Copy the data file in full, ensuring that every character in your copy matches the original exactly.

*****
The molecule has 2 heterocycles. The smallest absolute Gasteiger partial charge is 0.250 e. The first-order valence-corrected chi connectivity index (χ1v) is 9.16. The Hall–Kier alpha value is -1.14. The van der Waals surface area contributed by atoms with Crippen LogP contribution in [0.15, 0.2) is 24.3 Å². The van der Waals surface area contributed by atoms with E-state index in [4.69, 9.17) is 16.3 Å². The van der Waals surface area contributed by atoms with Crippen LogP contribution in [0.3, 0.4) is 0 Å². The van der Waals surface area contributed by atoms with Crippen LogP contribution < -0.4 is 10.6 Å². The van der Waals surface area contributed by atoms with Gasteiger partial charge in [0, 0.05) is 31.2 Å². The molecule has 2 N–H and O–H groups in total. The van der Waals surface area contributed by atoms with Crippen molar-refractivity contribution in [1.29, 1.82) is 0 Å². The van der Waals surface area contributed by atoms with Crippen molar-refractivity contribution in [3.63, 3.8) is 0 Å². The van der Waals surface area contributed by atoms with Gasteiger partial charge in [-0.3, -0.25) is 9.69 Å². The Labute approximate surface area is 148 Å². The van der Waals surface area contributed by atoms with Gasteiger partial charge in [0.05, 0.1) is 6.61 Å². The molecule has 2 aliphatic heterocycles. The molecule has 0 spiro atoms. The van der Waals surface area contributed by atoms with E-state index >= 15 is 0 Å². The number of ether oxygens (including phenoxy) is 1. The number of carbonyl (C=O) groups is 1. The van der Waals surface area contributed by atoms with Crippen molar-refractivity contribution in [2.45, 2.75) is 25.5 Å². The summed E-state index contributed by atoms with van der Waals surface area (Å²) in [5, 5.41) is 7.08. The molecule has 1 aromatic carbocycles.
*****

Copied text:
The molecule has 2 heterocycles. The smallest absolute Gasteiger partial charge is 0.250 e. The first-order valence-corrected chi connectivity index (χ1v) is 9.16. The Hall–Kier alpha value is -1.14. The van der Waals surface area contributed by atoms with Crippen LogP contribution in [0.15, 0.2) is 24.3 Å². The van der Waals surface area contributed by atoms with E-state index in [4.69, 9.17) is 16.3 Å². The van der Waals surface area contributed by atoms with Crippen LogP contribution in [0.3, 0.4) is 0 Å². The van der Waals surface area contributed by atoms with Crippen LogP contribution < -0.4 is 10.6 Å². The van der Waals surface area contributed by atoms with Gasteiger partial charge in [0, 0.05) is 31.2 Å². The molecule has 2 N–H and O–H groups in total. The van der Waals surface area contributed by atoms with Crippen molar-refractivity contribution in [1.29, 1.82) is 0 Å². The van der Waals surface area contributed by atoms with Crippen molar-refractivity contribution in [3.63, 3.8) is 0 Å². The van der Waals surface area contributed by atoms with Gasteiger partial charge in [-0.3, -0.25) is 9.69 Å². The Labute approximate surface area is 148 Å². The van der Waals surface area contributed by atoms with Gasteiger partial charge in [0.05, 0.1) is 6.61 Å². The molecule has 2 aliphatic heterocycles. The molecule has 0 spiro atoms. The van der Waals surface area contributed by atoms with E-state index >= 15 is 0 Å². The number of ether oxygens (including phenoxy) is 1. The number of carbonyl (C=O) groups is 1. The van der Waals surface area contributed by atoms with Crippen molar-refractivity contribution in [2.45, 2.75) is 25.5 Å². The summed E-state index contributed by atoms with van der Waals surface area (Å²) in [5, 5.41) is 7.08. The molecule has 1 aromatic carbocycles.